Hardening Options for Steel: Through Hardening vs. Nitriding vs. Carburizing vs. Induction
There are several methods of hardening steel, and your choice can determine whether the final component develops the strength, longevity, and corrosion resistance required. Ultimately, the technique you decide to go with (be it nitriding, carburizing, or some other process) should match the performance needs of your application.
However, there’s no direct path to determining the “ideal” hardening method, as it depends on several factors, including:
- Steel grade
- Part size
- Part shape
- Desired properties (corrosion resistance, depth of case, etc.)
There are two ways to make a steel part harder: case hardening (also called surface hardening) and through hardening; each method imparts different properties for different steels.
This post discusses industry hardening methods and their advantages (for example, nitriding vs. carburizing) and includes examples of when and where to use them.
As the name suggests, through hardening creates a uniform hardness throughout a steel, whereas nitriding, carburizing, and induction scanning form a hard surface case. The through hardening process includes heating, a rapid quench, and tempering or annealing. The hardness achieved depends on the treatment parameters. Typically, through hardening is an industrialized process carried out at volume.
Through hardening is excellent for applications where a part is subject to heavy loading. However, since hardness is uniform throughout the metal, it increases a part’s brittleness—a through-hardened steel is not as fracture resistant as case-hardened steel.
Through hardening is commonly used for:
- Nuts & bolts
Nitriding involves adding nitrogen atoms to a steel part’s surface using ammonia gas or nitrogen ion plasma. This procedure creates a hardened case layer with very high strength and corrosion resistance, while the core of the metal stays relatively ductile. Nitriding requires a specialized furnace to nitride high-performance steel grades and (in general) takes longer (and is more costly) than other methods of hardening.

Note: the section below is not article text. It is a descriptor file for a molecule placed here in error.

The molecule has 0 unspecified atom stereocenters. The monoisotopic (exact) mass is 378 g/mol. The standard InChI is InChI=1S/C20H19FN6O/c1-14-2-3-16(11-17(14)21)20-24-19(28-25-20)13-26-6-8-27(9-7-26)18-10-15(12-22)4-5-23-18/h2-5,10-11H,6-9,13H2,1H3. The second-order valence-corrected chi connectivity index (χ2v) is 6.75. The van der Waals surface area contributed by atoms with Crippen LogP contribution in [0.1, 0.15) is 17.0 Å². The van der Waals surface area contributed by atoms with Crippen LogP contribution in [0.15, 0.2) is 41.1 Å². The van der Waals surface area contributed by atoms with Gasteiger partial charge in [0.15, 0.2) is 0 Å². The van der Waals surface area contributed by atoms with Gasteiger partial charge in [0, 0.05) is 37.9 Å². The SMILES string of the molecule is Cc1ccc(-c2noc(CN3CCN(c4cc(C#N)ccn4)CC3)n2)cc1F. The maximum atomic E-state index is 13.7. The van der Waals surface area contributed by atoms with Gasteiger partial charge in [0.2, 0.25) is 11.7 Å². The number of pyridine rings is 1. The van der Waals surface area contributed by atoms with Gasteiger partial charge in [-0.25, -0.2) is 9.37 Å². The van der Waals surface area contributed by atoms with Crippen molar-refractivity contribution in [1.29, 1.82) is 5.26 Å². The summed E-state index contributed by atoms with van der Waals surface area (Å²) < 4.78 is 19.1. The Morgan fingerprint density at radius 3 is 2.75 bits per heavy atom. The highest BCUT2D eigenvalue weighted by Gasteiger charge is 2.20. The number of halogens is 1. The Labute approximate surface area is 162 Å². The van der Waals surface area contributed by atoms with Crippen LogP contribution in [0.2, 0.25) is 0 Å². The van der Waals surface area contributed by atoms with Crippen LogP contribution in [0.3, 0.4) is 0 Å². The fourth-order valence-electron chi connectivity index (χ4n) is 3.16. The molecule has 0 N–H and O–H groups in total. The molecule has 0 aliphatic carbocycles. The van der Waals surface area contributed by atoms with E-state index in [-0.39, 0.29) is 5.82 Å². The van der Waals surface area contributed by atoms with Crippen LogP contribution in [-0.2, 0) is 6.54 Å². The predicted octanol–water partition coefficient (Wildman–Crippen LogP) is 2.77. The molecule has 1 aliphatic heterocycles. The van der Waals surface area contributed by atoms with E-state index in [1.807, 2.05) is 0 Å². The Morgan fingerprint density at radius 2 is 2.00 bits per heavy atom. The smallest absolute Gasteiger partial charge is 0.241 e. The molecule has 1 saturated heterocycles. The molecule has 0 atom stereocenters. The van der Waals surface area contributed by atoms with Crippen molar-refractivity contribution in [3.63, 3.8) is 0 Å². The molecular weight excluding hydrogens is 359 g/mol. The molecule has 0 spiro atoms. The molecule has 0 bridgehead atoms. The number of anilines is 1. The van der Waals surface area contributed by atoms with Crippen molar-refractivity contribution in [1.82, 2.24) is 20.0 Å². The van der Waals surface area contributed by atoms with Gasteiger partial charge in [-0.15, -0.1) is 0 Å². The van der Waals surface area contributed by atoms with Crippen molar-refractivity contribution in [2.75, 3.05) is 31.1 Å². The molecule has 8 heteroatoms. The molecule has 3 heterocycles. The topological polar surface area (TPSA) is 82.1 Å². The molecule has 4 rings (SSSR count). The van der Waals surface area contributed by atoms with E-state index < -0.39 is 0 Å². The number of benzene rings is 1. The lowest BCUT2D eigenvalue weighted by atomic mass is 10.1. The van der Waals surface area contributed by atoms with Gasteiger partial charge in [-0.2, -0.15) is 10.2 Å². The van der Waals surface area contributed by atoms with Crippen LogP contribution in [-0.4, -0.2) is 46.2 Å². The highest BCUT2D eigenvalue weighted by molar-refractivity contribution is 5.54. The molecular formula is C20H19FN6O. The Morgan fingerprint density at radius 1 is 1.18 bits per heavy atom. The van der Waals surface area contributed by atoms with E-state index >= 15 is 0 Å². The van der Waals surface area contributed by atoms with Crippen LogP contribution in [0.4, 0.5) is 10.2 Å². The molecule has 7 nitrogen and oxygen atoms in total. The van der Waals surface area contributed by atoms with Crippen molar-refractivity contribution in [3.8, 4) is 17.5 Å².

Before nitriding, steel is heat treated for through hardening (discussed below) and then machined if necessary. An advantage of nitriding is the ability to mask certain areas during the process, so they remain soft (to allow for additional machining, for example).
Some steel grades accept nitriding more readily than others, such as low-carbon, low-alloy steels, including:
When comparing nitriding vs. carburizing, a nitrided steel’s surface (case) gets harder but not as deep as a carburized steel part. However, nitriding does offer superior corrosion resistance. Nitriding also provides better abrasion resistance, as it creates a compressive surface stress that counters forces that act upon the part.
Nitrided steel parts have a high case hardness and core strength, which is ideal for gears and transmission components.
Carburizing is a case hardening method that adds carbon to the surface of a steel part. Carburizing improves wear resistance and can create a deeper case than nitriding. Unlike nitriding, steel is typically carburized before heat treatment.
During carburizing, a carbon atmosphere is introduced into a furnace where steel is heated. Afterward, the metal must be quenched and tempered to create the desired hardness properties. It’s possible to maintain a soft surface by masking certain areas of a part during carburizing.
Steels that readily accept carburizing are low carbon and high alloy grades, such as:
Because carburizing introduces carbon, it makes a steel susceptible to corrosion—carburize stainless steel, and it will no longer be stainless. Also, as carburization takes place at a high temperature, it may lead to distortion of a part (which can create a challenge when working with tight tolerances).
Parts that are suitable for carburizing include bearings, bearing races, gears, and pinion shafts, which require a hard outer surface and a tough, fatigue-resistant core.